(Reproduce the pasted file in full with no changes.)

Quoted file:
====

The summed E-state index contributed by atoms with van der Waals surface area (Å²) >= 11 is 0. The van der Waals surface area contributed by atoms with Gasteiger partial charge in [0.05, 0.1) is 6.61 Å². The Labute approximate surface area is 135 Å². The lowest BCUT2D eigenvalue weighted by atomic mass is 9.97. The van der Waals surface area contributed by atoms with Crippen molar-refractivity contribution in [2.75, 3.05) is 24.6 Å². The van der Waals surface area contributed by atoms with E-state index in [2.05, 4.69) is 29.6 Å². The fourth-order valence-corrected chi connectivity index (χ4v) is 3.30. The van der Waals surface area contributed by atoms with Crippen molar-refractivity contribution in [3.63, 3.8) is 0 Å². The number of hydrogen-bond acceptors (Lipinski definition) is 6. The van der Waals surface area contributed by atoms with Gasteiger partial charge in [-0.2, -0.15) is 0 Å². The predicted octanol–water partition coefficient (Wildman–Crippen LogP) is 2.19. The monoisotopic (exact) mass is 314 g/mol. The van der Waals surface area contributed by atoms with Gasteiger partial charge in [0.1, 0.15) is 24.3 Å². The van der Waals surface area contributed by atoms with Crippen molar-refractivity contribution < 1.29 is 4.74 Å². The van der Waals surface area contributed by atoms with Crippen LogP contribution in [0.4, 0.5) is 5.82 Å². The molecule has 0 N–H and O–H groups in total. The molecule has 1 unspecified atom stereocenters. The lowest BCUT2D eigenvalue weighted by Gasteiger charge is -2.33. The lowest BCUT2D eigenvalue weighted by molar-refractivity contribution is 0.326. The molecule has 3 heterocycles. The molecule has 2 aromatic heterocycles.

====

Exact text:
The summed E-state index contributed by atoms with van der Waals surface area (Å²) >= 11 is 0. The van der Waals surface area contributed by atoms with Gasteiger partial charge in [0.05, 0.1) is 6.61 Å². The Labute approximate surface area is 135 Å². The lowest BCUT2D eigenvalue weighted by atomic mass is 9.97. The van der Waals surface area contributed by atoms with Crippen molar-refractivity contribution in [2.75, 3.05) is 24.6 Å². The van der Waals surface area contributed by atoms with E-state index in [2.05, 4.69) is 29.6 Å². The fourth-order valence-corrected chi connectivity index (χ4v) is 3.30. The van der Waals surface area contributed by atoms with Crippen molar-refractivity contribution in [3.63, 3.8) is 0 Å². The number of hydrogen-bond acceptors (Lipinski definition) is 6. The van der Waals surface area contributed by atoms with Gasteiger partial charge in [-0.2, -0.15) is 0 Å². The predicted octanol–water partition coefficient (Wildman–Crippen LogP) is 2.19. The monoisotopic (exact) mass is 314 g/mol. The van der Waals surface area contributed by atoms with Gasteiger partial charge in [0.1, 0.15) is 24.3 Å². The van der Waals surface area contributed by atoms with Crippen molar-refractivity contribution < 1.29 is 4.74 Å². The van der Waals surface area contributed by atoms with Crippen LogP contribution in [0.4, 0.5) is 5.82 Å². The molecule has 0 N–H and O–H groups in total. The molecule has 1 unspecified atom stereocenters. The lowest BCUT2D eigenvalue weighted by Gasteiger charge is -2.33. The lowest BCUT2D eigenvalue weighted by molar-refractivity contribution is 0.326. The molecule has 3 heterocycles. The molecule has 2 aromatic heterocycles.